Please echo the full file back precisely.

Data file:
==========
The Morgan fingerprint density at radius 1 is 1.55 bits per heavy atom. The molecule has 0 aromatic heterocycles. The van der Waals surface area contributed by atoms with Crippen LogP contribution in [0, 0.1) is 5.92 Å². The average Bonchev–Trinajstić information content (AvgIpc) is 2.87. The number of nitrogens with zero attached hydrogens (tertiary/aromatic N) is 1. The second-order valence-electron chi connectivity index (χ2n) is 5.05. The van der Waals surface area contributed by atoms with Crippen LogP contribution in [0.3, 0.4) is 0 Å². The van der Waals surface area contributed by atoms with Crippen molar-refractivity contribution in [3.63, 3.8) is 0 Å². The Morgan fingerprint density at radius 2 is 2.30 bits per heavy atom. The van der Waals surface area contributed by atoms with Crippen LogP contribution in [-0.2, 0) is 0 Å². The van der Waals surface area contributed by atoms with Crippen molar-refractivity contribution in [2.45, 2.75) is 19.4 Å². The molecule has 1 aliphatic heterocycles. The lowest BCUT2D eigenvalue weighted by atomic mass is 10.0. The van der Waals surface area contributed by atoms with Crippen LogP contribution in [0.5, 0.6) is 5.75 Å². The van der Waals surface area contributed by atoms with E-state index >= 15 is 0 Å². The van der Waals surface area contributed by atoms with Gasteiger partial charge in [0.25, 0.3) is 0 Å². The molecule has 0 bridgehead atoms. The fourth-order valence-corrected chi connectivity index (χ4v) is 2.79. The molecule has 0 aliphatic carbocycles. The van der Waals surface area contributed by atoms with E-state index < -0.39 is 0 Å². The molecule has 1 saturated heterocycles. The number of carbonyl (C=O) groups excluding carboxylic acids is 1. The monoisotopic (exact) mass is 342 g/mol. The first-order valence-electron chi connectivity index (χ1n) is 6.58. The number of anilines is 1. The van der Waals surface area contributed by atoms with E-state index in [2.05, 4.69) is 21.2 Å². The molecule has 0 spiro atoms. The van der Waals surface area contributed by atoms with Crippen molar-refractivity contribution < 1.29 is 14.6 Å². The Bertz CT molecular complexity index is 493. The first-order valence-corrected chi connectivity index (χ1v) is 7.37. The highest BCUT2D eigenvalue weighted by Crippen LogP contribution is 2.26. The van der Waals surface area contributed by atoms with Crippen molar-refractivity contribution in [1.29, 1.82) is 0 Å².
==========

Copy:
The Morgan fingerprint density at radius 1 is 1.55 bits per heavy atom. The molecule has 0 aromatic heterocycles. The van der Waals surface area contributed by atoms with Crippen LogP contribution in [0, 0.1) is 5.92 Å². The average Bonchev–Trinajstić information content (AvgIpc) is 2.87. The number of nitrogens with zero attached hydrogens (tertiary/aromatic N) is 1. The second-order valence-electron chi connectivity index (χ2n) is 5.05. The van der Waals surface area contributed by atoms with Crippen LogP contribution in [0.3, 0.4) is 0 Å². The van der Waals surface area contributed by atoms with Crippen molar-refractivity contribution in [3.63, 3.8) is 0 Å². The Morgan fingerprint density at radius 2 is 2.30 bits per heavy atom. The van der Waals surface area contributed by atoms with Crippen LogP contribution in [-0.2, 0) is 0 Å². The van der Waals surface area contributed by atoms with Crippen molar-refractivity contribution in [2.45, 2.75) is 19.4 Å². The molecule has 1 aliphatic heterocycles. The lowest BCUT2D eigenvalue weighted by atomic mass is 10.0. The van der Waals surface area contributed by atoms with Crippen LogP contribution in [0.5, 0.6) is 5.75 Å². The van der Waals surface area contributed by atoms with E-state index >= 15 is 0 Å². The van der Waals surface area contributed by atoms with Gasteiger partial charge in [0.25, 0.3) is 0 Å². The molecule has 0 bridgehead atoms. The fourth-order valence-corrected chi connectivity index (χ4v) is 2.79. The molecule has 0 aliphatic carbocycles. The van der Waals surface area contributed by atoms with E-state index < -0.39 is 0 Å². The molecule has 1 saturated heterocycles. The number of carbonyl (C=O) groups excluding carboxylic acids is 1. The monoisotopic (exact) mass is 342 g/mol. The first-order valence-electron chi connectivity index (χ1n) is 6.58. The number of anilines is 1. The van der Waals surface area contributed by atoms with E-state index in [2.05, 4.69) is 21.2 Å². The molecule has 0 spiro atoms. The van der Waals surface area contributed by atoms with Crippen molar-refractivity contribution < 1.29 is 14.6 Å². The Bertz CT molecular complexity index is 493. The first-order valence-corrected chi connectivity index (χ1v) is 7.37. The highest BCUT2D eigenvalue weighted by Crippen LogP contribution is 2.26. The van der Waals surface area contributed by atoms with Crippen molar-refractivity contribution in [1.29, 1.82) is 0 Å².